Perhaps that’s why even the most logical people have a ghost story, and a startling 18 percent of American adults claim to have seen a ghostly apparition in their lifetime. Could this really be possible? One scientist has an alternative, less paranormal explanation for our encounters with the dead.
Where do ghost sightings generally happen? In an old, dark house, right? Somewhere with creaky floorboards and shadowy corners that’s perpetually cold and damp. Might that kind of house possess just the right atmospheric conditions for toxic mold spores to thrive? Professor Shane Rogers from Clarkson University, New York, believes there’s a link between inhalation of mold spores and ghost sightings.
“Hauntings are very widely reported phenomena that are not well-researched,” Rogers said in a press release by the university. “They are often reported in older-built structures that may also suffer poor air quality. Similarly, some people have reported depression, anxiety and other effects from exposure to biological pollutants in indoor air. We are trying to determine whether some reported hauntings may be linked to specific pollutants found in indoor air.”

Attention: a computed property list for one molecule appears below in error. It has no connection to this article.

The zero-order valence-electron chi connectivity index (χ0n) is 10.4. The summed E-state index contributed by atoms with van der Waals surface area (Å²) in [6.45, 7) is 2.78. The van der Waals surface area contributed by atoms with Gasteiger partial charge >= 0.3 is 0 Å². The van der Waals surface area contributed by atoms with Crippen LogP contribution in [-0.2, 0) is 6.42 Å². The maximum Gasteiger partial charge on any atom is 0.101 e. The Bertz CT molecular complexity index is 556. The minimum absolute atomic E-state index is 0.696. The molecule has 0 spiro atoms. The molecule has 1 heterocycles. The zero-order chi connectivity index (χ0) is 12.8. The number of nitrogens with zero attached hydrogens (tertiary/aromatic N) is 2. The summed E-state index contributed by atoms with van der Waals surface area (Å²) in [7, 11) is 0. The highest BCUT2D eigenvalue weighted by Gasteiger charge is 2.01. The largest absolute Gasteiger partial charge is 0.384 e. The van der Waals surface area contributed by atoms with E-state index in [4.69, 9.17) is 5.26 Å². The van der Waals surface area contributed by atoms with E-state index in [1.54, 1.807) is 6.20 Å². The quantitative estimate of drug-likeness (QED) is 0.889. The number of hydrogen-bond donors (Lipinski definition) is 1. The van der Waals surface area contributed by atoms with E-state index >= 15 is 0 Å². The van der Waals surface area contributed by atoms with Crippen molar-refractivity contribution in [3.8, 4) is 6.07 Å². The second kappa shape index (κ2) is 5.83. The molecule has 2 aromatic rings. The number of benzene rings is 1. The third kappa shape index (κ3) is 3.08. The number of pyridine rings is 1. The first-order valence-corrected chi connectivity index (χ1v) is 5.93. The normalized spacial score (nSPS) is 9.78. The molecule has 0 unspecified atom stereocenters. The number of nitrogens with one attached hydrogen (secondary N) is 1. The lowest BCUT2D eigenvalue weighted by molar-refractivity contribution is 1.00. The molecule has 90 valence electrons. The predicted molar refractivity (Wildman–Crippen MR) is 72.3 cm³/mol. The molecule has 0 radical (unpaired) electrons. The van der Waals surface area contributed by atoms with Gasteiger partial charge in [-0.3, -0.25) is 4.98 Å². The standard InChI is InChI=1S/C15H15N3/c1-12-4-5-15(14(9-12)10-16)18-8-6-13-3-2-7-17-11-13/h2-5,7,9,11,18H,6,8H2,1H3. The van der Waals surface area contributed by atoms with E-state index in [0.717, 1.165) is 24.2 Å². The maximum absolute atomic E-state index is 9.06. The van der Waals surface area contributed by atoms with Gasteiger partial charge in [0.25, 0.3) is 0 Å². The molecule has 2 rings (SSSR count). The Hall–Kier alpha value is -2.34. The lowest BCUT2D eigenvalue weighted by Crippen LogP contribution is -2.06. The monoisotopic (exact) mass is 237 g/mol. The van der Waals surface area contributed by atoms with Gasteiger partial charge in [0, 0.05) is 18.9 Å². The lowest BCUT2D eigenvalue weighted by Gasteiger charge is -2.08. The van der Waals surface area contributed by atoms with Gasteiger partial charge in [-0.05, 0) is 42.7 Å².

While the World Health Organisation would beg to differ, Professor Roger’s theory is that a inflammatory reaction in your brain caused by the spores produces all kinds of disorienting sensations like loss of balance, blurred vision and fatigue. Because you’re already hyper alert, based on the creepiness of your surroundings, these experiences are then interpreted as paranormal happenings.
Rogers and his team of “mold busters” are currently visiting reportedly haunted locations—houses, abandoned buildings, restaurants, hotels and the like—to take air samples, which they’ll then compare to air readings taken in places which have no history of ghost sightings. The team’s results have so far showed that the “haunted” locations have significantly higher mold counts—the first step in proving his theory.